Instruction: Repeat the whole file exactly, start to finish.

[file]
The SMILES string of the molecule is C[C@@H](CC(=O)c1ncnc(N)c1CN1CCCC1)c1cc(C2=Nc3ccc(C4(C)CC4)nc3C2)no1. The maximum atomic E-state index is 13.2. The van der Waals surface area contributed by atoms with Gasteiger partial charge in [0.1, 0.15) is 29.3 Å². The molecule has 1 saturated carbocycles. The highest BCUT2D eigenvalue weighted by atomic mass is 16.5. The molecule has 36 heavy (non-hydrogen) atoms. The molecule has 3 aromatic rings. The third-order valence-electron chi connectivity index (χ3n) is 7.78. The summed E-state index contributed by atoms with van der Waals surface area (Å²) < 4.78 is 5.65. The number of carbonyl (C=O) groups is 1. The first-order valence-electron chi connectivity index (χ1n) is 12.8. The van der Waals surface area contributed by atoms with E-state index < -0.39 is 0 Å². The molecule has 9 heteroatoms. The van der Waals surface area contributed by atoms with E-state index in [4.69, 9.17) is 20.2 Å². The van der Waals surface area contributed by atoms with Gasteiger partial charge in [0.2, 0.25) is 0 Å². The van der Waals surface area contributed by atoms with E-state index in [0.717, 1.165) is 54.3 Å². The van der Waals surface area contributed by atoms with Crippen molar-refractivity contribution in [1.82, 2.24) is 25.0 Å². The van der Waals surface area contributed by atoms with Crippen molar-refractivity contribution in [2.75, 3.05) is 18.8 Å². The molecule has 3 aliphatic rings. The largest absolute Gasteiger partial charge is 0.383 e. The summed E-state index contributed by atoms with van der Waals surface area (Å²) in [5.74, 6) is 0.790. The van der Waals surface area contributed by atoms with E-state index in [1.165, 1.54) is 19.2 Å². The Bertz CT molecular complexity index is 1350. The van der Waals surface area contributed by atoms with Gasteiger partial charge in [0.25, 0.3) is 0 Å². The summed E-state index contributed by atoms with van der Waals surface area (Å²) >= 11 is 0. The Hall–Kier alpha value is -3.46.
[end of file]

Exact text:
The SMILES string of the molecule is C[C@@H](CC(=O)c1ncnc(N)c1CN1CCCC1)c1cc(C2=Nc3ccc(C4(C)CC4)nc3C2)no1. The maximum atomic E-state index is 13.2. The van der Waals surface area contributed by atoms with Gasteiger partial charge in [0.1, 0.15) is 29.3 Å². The molecule has 1 saturated carbocycles. The highest BCUT2D eigenvalue weighted by atomic mass is 16.5. The molecule has 36 heavy (non-hydrogen) atoms. The molecule has 3 aromatic rings. The third-order valence-electron chi connectivity index (χ3n) is 7.78. The summed E-state index contributed by atoms with van der Waals surface area (Å²) < 4.78 is 5.65. The number of carbonyl (C=O) groups is 1. The first-order valence-electron chi connectivity index (χ1n) is 12.8. The van der Waals surface area contributed by atoms with E-state index < -0.39 is 0 Å². The molecule has 9 heteroatoms. The van der Waals surface area contributed by atoms with E-state index in [4.69, 9.17) is 20.2 Å². The van der Waals surface area contributed by atoms with Gasteiger partial charge in [0.2, 0.25) is 0 Å². The van der Waals surface area contributed by atoms with E-state index in [0.717, 1.165) is 54.3 Å². The van der Waals surface area contributed by atoms with Crippen molar-refractivity contribution in [1.82, 2.24) is 25.0 Å². The van der Waals surface area contributed by atoms with Crippen molar-refractivity contribution in [2.75, 3.05) is 18.8 Å². The molecule has 3 aliphatic rings. The largest absolute Gasteiger partial charge is 0.383 e. The summed E-state index contributed by atoms with van der Waals surface area (Å²) in [5.74, 6) is 0.790. The van der Waals surface area contributed by atoms with E-state index in [1.165, 1.54) is 19.2 Å². The Bertz CT molecular complexity index is 1350. The van der Waals surface area contributed by atoms with Gasteiger partial charge in [0.25, 0.3) is 0 Å². The summed E-state index contributed by atoms with van der Waals surface area (Å²) >= 11 is 0. The Hall–Kier alpha value is -3.46.